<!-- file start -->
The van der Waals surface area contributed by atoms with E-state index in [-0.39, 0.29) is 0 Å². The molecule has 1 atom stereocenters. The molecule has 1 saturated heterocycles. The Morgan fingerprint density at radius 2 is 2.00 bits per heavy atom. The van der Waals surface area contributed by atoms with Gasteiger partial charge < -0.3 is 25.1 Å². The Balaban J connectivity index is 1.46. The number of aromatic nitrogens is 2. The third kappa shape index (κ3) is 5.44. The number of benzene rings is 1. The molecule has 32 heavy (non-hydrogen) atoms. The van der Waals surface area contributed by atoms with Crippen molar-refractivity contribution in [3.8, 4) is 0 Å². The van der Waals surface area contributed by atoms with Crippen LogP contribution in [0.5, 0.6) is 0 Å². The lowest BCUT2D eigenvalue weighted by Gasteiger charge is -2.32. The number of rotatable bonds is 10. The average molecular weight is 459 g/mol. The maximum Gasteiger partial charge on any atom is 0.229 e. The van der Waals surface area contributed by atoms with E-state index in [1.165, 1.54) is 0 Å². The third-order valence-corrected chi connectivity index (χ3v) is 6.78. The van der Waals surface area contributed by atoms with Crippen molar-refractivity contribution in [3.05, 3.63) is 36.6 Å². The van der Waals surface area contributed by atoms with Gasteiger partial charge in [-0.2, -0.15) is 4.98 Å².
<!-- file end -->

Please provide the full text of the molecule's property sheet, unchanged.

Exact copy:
The van der Waals surface area contributed by atoms with E-state index in [-0.39, 0.29) is 0 Å². The molecule has 1 atom stereocenters. The molecule has 1 saturated heterocycles. The Morgan fingerprint density at radius 2 is 2.00 bits per heavy atom. The van der Waals surface area contributed by atoms with Gasteiger partial charge < -0.3 is 25.1 Å². The Balaban J connectivity index is 1.46. The number of aromatic nitrogens is 2. The third kappa shape index (κ3) is 5.44. The number of benzene rings is 1. The molecule has 32 heavy (non-hydrogen) atoms. The van der Waals surface area contributed by atoms with Crippen molar-refractivity contribution in [3.8, 4) is 0 Å². The van der Waals surface area contributed by atoms with Crippen LogP contribution in [0.5, 0.6) is 0 Å². The lowest BCUT2D eigenvalue weighted by Gasteiger charge is -2.32. The number of rotatable bonds is 10. The average molecular weight is 459 g/mol. The maximum Gasteiger partial charge on any atom is 0.229 e. The van der Waals surface area contributed by atoms with E-state index in [1.165, 1.54) is 0 Å². The third-order valence-corrected chi connectivity index (χ3v) is 6.78. The van der Waals surface area contributed by atoms with Crippen molar-refractivity contribution in [3.05, 3.63) is 36.6 Å². The van der Waals surface area contributed by atoms with Gasteiger partial charge in [-0.2, -0.15) is 4.98 Å².